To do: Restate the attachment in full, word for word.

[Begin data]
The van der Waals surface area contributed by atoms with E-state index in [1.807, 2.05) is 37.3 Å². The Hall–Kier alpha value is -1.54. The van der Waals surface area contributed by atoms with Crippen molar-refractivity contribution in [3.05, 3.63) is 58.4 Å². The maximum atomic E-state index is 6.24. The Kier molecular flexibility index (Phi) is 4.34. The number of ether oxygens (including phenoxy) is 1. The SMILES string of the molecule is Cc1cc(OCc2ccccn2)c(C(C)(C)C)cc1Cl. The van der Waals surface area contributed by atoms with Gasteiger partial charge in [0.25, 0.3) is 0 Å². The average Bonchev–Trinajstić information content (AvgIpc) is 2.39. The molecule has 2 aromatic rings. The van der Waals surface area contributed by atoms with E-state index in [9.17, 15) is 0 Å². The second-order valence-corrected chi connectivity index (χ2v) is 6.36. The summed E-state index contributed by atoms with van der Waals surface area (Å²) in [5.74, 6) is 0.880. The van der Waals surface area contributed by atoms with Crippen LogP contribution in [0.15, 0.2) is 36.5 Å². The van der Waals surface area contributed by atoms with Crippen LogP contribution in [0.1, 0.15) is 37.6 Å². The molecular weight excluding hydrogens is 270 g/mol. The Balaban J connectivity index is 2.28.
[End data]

The van der Waals surface area contributed by atoms with E-state index in [1.807, 2.05) is 37.3 Å². The Hall–Kier alpha value is -1.54. The van der Waals surface area contributed by atoms with Crippen molar-refractivity contribution in [3.05, 3.63) is 58.4 Å². The maximum atomic E-state index is 6.24. The Kier molecular flexibility index (Phi) is 4.34. The number of ether oxygens (including phenoxy) is 1. The SMILES string of the molecule is Cc1cc(OCc2ccccn2)c(C(C)(C)C)cc1Cl. The van der Waals surface area contributed by atoms with Gasteiger partial charge in [0.25, 0.3) is 0 Å². The average Bonchev–Trinajstić information content (AvgIpc) is 2.39. The molecule has 2 aromatic rings. The van der Waals surface area contributed by atoms with E-state index in [9.17, 15) is 0 Å². The second-order valence-corrected chi connectivity index (χ2v) is 6.36. The summed E-state index contributed by atoms with van der Waals surface area (Å²) in [5.74, 6) is 0.880. The van der Waals surface area contributed by atoms with Crippen LogP contribution in [0.15, 0.2) is 36.5 Å². The van der Waals surface area contributed by atoms with Crippen LogP contribution in [0.1, 0.15) is 37.6 Å². The molecular weight excluding hydrogens is 270 g/mol. The Balaban J connectivity index is 2.28.